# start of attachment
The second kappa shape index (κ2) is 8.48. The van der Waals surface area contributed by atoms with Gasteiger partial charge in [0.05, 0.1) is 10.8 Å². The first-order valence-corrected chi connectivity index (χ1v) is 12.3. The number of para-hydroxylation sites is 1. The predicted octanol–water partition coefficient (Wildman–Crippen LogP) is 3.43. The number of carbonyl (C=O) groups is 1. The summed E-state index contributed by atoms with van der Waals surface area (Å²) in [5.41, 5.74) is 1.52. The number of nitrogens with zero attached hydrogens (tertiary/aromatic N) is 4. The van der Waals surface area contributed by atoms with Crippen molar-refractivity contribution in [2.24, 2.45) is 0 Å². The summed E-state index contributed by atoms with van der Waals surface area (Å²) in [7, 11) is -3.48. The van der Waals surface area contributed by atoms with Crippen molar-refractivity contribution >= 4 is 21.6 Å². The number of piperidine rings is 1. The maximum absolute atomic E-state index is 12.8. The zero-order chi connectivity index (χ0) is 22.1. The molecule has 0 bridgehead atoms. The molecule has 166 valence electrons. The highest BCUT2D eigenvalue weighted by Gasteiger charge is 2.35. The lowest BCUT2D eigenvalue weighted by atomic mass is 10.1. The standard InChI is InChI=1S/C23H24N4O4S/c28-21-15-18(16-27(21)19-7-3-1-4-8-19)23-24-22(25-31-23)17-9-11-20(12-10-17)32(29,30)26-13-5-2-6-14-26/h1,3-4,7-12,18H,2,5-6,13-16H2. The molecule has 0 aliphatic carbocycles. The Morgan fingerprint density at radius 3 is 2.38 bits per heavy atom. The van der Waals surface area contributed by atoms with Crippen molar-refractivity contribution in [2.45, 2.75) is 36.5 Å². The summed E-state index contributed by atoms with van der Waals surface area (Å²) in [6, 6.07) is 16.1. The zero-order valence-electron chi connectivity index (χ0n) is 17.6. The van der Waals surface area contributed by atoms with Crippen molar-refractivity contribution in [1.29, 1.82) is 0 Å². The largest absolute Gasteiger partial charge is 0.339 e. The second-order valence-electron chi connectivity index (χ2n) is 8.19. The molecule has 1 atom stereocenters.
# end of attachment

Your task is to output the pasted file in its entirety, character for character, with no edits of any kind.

The second kappa shape index (κ2) is 8.48. The van der Waals surface area contributed by atoms with Gasteiger partial charge in [0.05, 0.1) is 10.8 Å². The first-order valence-corrected chi connectivity index (χ1v) is 12.3. The number of para-hydroxylation sites is 1. The predicted octanol–water partition coefficient (Wildman–Crippen LogP) is 3.43. The number of carbonyl (C=O) groups is 1. The summed E-state index contributed by atoms with van der Waals surface area (Å²) in [5.41, 5.74) is 1.52. The number of nitrogens with zero attached hydrogens (tertiary/aromatic N) is 4. The van der Waals surface area contributed by atoms with Crippen molar-refractivity contribution in [2.24, 2.45) is 0 Å². The summed E-state index contributed by atoms with van der Waals surface area (Å²) in [7, 11) is -3.48. The van der Waals surface area contributed by atoms with Crippen molar-refractivity contribution >= 4 is 21.6 Å². The number of piperidine rings is 1. The maximum absolute atomic E-state index is 12.8. The zero-order chi connectivity index (χ0) is 22.1. The molecule has 0 bridgehead atoms. The molecule has 166 valence electrons. The highest BCUT2D eigenvalue weighted by Gasteiger charge is 2.35. The lowest BCUT2D eigenvalue weighted by atomic mass is 10.1. The standard InChI is InChI=1S/C23H24N4O4S/c28-21-15-18(16-27(21)19-7-3-1-4-8-19)23-24-22(25-31-23)17-9-11-20(12-10-17)32(29,30)26-13-5-2-6-14-26/h1,3-4,7-12,18H,2,5-6,13-16H2. The molecule has 0 aliphatic carbocycles. The Morgan fingerprint density at radius 3 is 2.38 bits per heavy atom. The van der Waals surface area contributed by atoms with Crippen molar-refractivity contribution in [2.45, 2.75) is 36.5 Å². The summed E-state index contributed by atoms with van der Waals surface area (Å²) in [6, 6.07) is 16.1. The zero-order valence-electron chi connectivity index (χ0n) is 17.6. The van der Waals surface area contributed by atoms with Crippen molar-refractivity contribution in [1.29, 1.82) is 0 Å². The largest absolute Gasteiger partial charge is 0.339 e. The second-order valence-electron chi connectivity index (χ2n) is 8.19. The molecule has 1 atom stereocenters.